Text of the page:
A change to Milo's recipe has caused outrage among fans of the chocolatey drink, who say it now tastes "gross and disgusting".
A Facebook page, "Change Milo back to the old recipe", is pleading for a change of heart from makers Nestle.
The page has 501 likes, with many disgruntled consumers saying they won't buy Milo anymore.
Angry fans said the new product tasted less chocolatey and more malty.
Nestle said it had removed vitamin A, B1 and magnesium, and added vitamin D, B3, B6, and B12, to "help active kids, and adults, perform at their best".
Mum Taryn Ibell, who started the Facebook page, said she discovered the change after opening a new packet last week.
"It tasted disgusting. Like all malt and nothing else."
She said she used Milo as a way to encourage her daughter, who was born premature and was fed through a tube for two years, to drink milk.
"Now she won't touch the stuff," she said.
"Not many people understand this struggle and it's easy to say there are other ways of getting her to drink milk ... but if you haven't been in this situation you don't see how hard it can be.
"We stick to what we know works without the hassle of terrifying our kids backwards into non eating/drinking again. It's a daily struggle."
Many others also commented that their families weren't happy with the new taste.
Rachel Lee wrote: "With 3 teenage boys in the house we go through ALOT of Milo each week. My boys are not happy and I agree, the new recipe tastes awful! if it doesnt get changed back, I wont be buying it again!"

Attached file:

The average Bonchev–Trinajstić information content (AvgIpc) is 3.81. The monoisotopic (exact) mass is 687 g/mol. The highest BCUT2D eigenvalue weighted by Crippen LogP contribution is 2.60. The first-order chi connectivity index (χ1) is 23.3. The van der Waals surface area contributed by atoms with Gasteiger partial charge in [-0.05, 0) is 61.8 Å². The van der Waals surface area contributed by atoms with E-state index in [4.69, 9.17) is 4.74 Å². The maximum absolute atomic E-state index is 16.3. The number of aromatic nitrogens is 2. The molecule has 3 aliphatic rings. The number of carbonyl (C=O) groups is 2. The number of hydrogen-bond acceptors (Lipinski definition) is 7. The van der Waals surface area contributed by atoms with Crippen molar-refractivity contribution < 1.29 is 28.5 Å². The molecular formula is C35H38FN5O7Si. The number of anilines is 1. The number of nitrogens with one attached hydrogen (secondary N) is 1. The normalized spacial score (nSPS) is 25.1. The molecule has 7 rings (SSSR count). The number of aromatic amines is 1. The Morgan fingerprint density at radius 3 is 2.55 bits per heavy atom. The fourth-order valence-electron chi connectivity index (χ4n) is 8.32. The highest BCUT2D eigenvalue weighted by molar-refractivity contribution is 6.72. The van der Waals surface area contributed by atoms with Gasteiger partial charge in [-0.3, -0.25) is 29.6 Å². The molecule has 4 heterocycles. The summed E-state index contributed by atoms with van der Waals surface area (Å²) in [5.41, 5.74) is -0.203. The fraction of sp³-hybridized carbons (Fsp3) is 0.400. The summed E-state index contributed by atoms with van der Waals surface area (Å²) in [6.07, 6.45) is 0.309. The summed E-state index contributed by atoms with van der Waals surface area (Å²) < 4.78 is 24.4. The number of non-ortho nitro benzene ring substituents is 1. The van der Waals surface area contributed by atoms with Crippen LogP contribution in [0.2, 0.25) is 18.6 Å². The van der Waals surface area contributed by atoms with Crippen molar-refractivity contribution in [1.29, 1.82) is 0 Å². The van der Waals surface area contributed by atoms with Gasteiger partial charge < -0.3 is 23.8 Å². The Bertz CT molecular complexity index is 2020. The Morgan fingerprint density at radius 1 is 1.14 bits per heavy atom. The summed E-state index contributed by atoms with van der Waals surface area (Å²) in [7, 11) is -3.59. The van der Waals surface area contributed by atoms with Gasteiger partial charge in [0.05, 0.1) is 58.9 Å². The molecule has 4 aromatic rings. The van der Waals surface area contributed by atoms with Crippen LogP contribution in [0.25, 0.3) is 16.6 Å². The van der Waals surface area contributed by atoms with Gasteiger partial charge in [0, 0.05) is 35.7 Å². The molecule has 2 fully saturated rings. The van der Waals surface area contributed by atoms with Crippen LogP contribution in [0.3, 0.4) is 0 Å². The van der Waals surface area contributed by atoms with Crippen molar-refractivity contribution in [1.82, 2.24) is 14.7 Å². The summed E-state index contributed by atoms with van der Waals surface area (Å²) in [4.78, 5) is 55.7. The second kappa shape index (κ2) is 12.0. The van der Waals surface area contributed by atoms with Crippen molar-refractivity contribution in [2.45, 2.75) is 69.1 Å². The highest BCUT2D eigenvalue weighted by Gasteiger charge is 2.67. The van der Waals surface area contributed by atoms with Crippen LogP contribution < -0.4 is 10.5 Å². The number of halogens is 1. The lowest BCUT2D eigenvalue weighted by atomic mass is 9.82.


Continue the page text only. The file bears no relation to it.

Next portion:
Another commenter said that her mother, who had been buying Milo since 1965, "had to go throw up in the toilet after tasting it".
One fan posted that packages with a best before date of August 2016 and later contained the new flavour, and some were buying up all the stocks of the old recipe they could find.
Darrell Sveistrup posted a photograph of 10 tins and six bags of Milo, saying: "Well that's all the milo in 3 stores around our house with old recipe. I think I have enough for about 1-2 weeks. Looked for one that says 6 vitamins and minerals. New one says 8 vitamins and minerals. I think one of two new minerals was dirt."
On the Milo Australia and New Zealand Facebook page, the company was also fielding angry complaints about the change.
In response to one complaint, the company said: "We've made a small change to our NZ recipe in order to focus on the four primary ingredients that make up MILO which are Milk Powder, Malt Barley, Sugar & Cocoa."
In response to another complaint, it explained: "We've just recently adjusted the vitamins and minerals in MILO so now it is delivering a balance of vitamins to really support energy production to help active kids, and adults, perform at their best. We've added vitamin D, B3, B6, B12 and taken out vitamin A, B1 and magnesium. Magnesium is naturally found in milk though so you'll still be getting some with every glass of Milo and Milk."
Nestle spokeswoman Margaret Stuart said there were no plans to change the formula despite the protest.
While she admitted there had been a slight shift in flavour, the drink's four main components remained the same.
"We understand that many people don't like changes being made to favourite products, so this change was not made lightly."
The changes were part of a global change to Milo, Ms Stuart said.
"[The changes] reflect our research into the nutritional needs of children.
"The key component is Vitamin D - recent research shows that kids nowadays are deficient in this vitamin, despite all the milk they drink. For this reason, we will not be changing the recipe."